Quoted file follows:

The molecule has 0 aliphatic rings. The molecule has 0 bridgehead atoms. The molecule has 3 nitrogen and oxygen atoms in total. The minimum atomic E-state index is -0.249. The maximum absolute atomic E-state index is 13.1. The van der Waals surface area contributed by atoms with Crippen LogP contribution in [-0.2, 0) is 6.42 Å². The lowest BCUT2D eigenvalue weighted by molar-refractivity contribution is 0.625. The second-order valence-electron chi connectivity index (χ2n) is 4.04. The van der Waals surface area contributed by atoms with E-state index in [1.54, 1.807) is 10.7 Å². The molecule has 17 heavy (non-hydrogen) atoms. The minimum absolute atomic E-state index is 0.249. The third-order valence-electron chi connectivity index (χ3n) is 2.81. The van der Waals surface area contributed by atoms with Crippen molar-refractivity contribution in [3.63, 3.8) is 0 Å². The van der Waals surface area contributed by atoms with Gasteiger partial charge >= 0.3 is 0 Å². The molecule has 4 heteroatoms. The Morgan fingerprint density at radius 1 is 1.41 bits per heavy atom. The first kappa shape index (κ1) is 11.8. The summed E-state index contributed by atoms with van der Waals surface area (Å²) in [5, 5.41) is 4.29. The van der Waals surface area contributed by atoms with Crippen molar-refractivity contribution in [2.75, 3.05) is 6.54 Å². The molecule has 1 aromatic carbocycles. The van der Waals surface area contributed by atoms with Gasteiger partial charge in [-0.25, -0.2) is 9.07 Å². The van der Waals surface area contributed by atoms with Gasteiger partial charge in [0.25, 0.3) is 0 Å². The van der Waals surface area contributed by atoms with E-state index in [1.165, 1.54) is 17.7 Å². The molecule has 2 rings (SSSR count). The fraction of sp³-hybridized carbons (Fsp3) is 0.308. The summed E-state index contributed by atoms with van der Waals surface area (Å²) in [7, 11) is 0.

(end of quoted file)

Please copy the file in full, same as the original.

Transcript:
The molecule has 0 aliphatic rings. The molecule has 0 bridgehead atoms. The molecule has 3 nitrogen and oxygen atoms in total. The minimum atomic E-state index is -0.249. The maximum absolute atomic E-state index is 13.1. The van der Waals surface area contributed by atoms with Crippen LogP contribution in [-0.2, 0) is 6.42 Å². The lowest BCUT2D eigenvalue weighted by molar-refractivity contribution is 0.625. The second-order valence-electron chi connectivity index (χ2n) is 4.04. The van der Waals surface area contributed by atoms with E-state index in [1.54, 1.807) is 10.7 Å². The molecule has 17 heavy (non-hydrogen) atoms. The minimum absolute atomic E-state index is 0.249. The third-order valence-electron chi connectivity index (χ3n) is 2.81. The van der Waals surface area contributed by atoms with Crippen molar-refractivity contribution in [3.63, 3.8) is 0 Å². The van der Waals surface area contributed by atoms with Gasteiger partial charge >= 0.3 is 0 Å². The molecule has 4 heteroatoms. The Morgan fingerprint density at radius 1 is 1.41 bits per heavy atom. The first kappa shape index (κ1) is 11.8. The summed E-state index contributed by atoms with van der Waals surface area (Å²) in [5, 5.41) is 4.29. The van der Waals surface area contributed by atoms with Crippen molar-refractivity contribution in [2.75, 3.05) is 6.54 Å². The molecule has 1 aromatic carbocycles. The van der Waals surface area contributed by atoms with Gasteiger partial charge in [-0.25, -0.2) is 9.07 Å². The van der Waals surface area contributed by atoms with Gasteiger partial charge in [0.25, 0.3) is 0 Å². The van der Waals surface area contributed by atoms with E-state index in [1.165, 1.54) is 17.7 Å². The molecule has 2 rings (SSSR count). The fraction of sp³-hybridized carbons (Fsp3) is 0.308. The summed E-state index contributed by atoms with van der Waals surface area (Å²) in [7, 11) is 0.